Today is the feast day for the great eastern Church Father, who was Archbishop of Constantinople and is a Doctor of the Church – St. John Chrysostom. He was born around the year of 347 A.D. in Antioch (modern day Syria) and died on September 14, 407 after speaking the words with a dying breathe – “Glory be to God for all things.” For a detailed account of his life, please see New Advent and Catholic Online. As you will read, he was persecuted by the powers of the Empire because he courageously spoke against the false teachings, immodesty, and superstitious beliefs of the time. He, like Jesus, and the Church over the centuries, stood against the modern day culture. We must ask him for his intercession when our Bishops are persecuted for standing against the secular and relativistic society that we live in today.
St. John Chrysostom was given the name, “Golden Mouth” because of his eloquence as an orator, but also because he gave such stirring and thought provoking homilies as a priest and Bishop. Even when you read this writings, it’s as if gold is streaming from his mind into his pen and onto the parchment.
As my love and appreciation of the Eastern Rites of the Catholic Church has increased, St. John Chrysostom is one saint that I have come to learn more about recently. I encourage my Roman Catholic brothers and sisters (the Orthodox already have it) to learn more about him as well. We must not forget the early Christian Church was first established by St. Peter in Antioch, before he made his way to Rome with St. Mark, who was his translator. The words of Blessed John Paul II should also give us the desire to know the Eastern Rites of the Church, when he said in Ut Unum Sint, “the Church must breathe with her two lungs!”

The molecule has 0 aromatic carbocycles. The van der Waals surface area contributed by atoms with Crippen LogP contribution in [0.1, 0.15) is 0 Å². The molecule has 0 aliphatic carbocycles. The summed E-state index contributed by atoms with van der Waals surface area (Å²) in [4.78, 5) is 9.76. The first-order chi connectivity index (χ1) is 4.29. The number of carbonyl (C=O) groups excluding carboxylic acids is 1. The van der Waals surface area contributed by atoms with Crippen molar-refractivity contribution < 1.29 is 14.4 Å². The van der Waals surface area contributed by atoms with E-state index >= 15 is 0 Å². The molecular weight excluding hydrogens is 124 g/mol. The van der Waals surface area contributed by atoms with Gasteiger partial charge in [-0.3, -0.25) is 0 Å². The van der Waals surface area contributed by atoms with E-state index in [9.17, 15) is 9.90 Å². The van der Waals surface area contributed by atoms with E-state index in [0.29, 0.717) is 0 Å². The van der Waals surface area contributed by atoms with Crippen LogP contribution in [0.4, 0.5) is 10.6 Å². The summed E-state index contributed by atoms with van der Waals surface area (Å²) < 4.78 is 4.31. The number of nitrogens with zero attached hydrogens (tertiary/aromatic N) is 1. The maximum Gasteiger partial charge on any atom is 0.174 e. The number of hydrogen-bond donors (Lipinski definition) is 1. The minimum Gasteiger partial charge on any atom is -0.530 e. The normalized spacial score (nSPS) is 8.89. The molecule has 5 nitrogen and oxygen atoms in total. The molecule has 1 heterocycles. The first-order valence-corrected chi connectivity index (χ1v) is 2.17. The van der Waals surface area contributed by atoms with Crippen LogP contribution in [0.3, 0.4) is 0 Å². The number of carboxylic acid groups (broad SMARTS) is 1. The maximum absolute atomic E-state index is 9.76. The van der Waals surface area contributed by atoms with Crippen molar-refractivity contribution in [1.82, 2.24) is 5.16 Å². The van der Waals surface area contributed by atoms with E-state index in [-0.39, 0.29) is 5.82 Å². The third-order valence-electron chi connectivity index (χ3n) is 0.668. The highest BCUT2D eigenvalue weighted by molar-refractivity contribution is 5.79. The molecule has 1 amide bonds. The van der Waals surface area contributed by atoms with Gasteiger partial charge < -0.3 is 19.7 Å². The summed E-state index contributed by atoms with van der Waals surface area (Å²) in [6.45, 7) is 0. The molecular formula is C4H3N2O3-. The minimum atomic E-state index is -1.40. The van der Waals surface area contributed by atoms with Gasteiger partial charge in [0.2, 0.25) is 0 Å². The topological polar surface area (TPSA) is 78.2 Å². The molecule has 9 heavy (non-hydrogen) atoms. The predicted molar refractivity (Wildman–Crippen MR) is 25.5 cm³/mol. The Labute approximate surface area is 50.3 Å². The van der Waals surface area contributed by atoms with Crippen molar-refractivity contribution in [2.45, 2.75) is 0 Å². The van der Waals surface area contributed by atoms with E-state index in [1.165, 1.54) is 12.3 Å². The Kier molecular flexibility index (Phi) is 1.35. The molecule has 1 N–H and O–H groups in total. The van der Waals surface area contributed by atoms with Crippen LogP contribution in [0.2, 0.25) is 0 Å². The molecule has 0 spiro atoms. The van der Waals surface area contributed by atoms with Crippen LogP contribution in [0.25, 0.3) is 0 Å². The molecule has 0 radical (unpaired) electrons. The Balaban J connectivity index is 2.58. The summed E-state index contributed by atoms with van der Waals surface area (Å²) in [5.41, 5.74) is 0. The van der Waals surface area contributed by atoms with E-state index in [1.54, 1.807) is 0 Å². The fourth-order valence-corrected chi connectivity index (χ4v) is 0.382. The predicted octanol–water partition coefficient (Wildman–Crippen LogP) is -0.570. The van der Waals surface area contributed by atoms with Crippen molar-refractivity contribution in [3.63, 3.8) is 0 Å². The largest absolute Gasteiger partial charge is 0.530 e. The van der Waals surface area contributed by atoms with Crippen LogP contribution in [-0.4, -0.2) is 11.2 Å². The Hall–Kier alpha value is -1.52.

Now I give you three “golden” excerpts from the writings of “Golden Mouth” himself – St. John Chrysostom:
The Church is a Hierarchy:
“ ‘To the fellow-Bishops and Deacons’ (Phil. 7:1). What is this? Were there several Bishops one city? Certainly not; but he called the Presbyters [priests] so. For then they will interchanged the titles, and the Bishop was called a Deacon. For this cause in writing to Timothy, he said, ‘Fulfill your ministry’ (2 Tim. 4:5), when he was a Bishop. For that he was a Bishop appears by his saying to him, ‘Lay hands hastily on no man’ (1 Tim. 5:22). And again, ‘Which was given you with the laying on of the hands of the Presbytery’ (1 Tim 4:14). Yet Presbyters would not have laid hands on a Bishop.” (Homilies on Philippians, I:I)
The Mass is a true sacrifice:
“Reverence, now, oh reverence, this Table whereof we all are partakers! Christ, Who was slain for us, the Victim that is placed thereon.” (Epistle to the Romans, 8)
Christ is the victim that is offered in the sacrifice of the Mass:
“For when you see the Lord sacrificed, and laid upon the altar, and the priest standing and praying over the victim, and all the worshippers empurpled with that precious blood, can you then think that you are still among men, and standing upon earth?” (Catecheses, 23:10)
St. John Chrysostom…Pray for all our Bishops and pray for us.